Echinacea purpurea, commonly called purple coneflower, is a coarse, rough-hairy, herbaceous perennial that is native to moist prairies, meadows and open woods of the central to southeastern United States (Ohio to Michigan to Iowa south to Louisiana and Georgia). It typically grows to 2-4' tall. Showy daisy-like purple coneflowers (to 5" diameter) bloom throughout summer atop stiff stems clad with coarse, ovate to broad-lanceolate, dark green leaves. Good fresh cut or dried flower. The dead flower stems will remain erect well into the winter, and if flower heads are not removed, the blackened cones may be visited by goldfinches or other birds that feed on the seeds.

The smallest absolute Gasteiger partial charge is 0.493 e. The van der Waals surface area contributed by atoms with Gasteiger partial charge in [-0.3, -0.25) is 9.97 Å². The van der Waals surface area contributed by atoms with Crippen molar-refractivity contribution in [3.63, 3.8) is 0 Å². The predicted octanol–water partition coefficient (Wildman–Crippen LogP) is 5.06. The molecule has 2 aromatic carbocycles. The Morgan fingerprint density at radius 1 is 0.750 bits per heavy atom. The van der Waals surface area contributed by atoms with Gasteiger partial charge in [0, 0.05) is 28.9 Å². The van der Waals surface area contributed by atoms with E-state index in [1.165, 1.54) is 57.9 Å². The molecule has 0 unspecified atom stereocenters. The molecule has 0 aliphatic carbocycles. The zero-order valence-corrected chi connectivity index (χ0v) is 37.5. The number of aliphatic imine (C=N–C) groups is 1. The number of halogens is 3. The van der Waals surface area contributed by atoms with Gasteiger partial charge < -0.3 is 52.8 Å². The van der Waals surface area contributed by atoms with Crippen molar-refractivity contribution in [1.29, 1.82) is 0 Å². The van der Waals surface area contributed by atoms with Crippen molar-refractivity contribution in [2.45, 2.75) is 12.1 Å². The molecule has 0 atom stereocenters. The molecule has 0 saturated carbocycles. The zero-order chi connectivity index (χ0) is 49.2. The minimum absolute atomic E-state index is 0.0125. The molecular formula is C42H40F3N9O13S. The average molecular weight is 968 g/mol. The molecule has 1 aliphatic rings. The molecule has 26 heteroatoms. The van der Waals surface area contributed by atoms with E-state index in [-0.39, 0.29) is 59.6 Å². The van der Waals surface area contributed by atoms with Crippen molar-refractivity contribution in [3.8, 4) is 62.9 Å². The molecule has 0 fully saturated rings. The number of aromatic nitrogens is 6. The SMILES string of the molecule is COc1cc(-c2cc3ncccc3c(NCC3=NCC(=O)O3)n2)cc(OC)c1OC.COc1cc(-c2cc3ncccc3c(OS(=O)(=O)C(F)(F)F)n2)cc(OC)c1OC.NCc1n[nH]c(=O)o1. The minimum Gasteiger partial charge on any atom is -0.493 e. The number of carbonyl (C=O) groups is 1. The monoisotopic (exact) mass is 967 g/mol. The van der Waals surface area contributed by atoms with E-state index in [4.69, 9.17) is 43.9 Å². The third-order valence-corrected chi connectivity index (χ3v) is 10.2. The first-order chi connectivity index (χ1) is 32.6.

Genus name of Echinacea comes from the Greek word echinos meaning hedgehog or sea-urchin in reference to the spiny center cone found on most flowers in the genus.
Specific epithet means purple.
‘PowWow White’ is a white-flowered coneflower that typically grows in an upright clump to 2-3' tall and to 1-1.5' wide on sturdy, well-branched stems that do not need staking. Each flower (to 3-4" diameter) features downward-arching, overlapping, clean white rays which encircle a large yellow to yellowish-brown center cone. Flowers bloom from late spring to late summer, sometimes with additional sporadic bloom until frost. Narrow-ovate leaves (to 6” long) are medium green.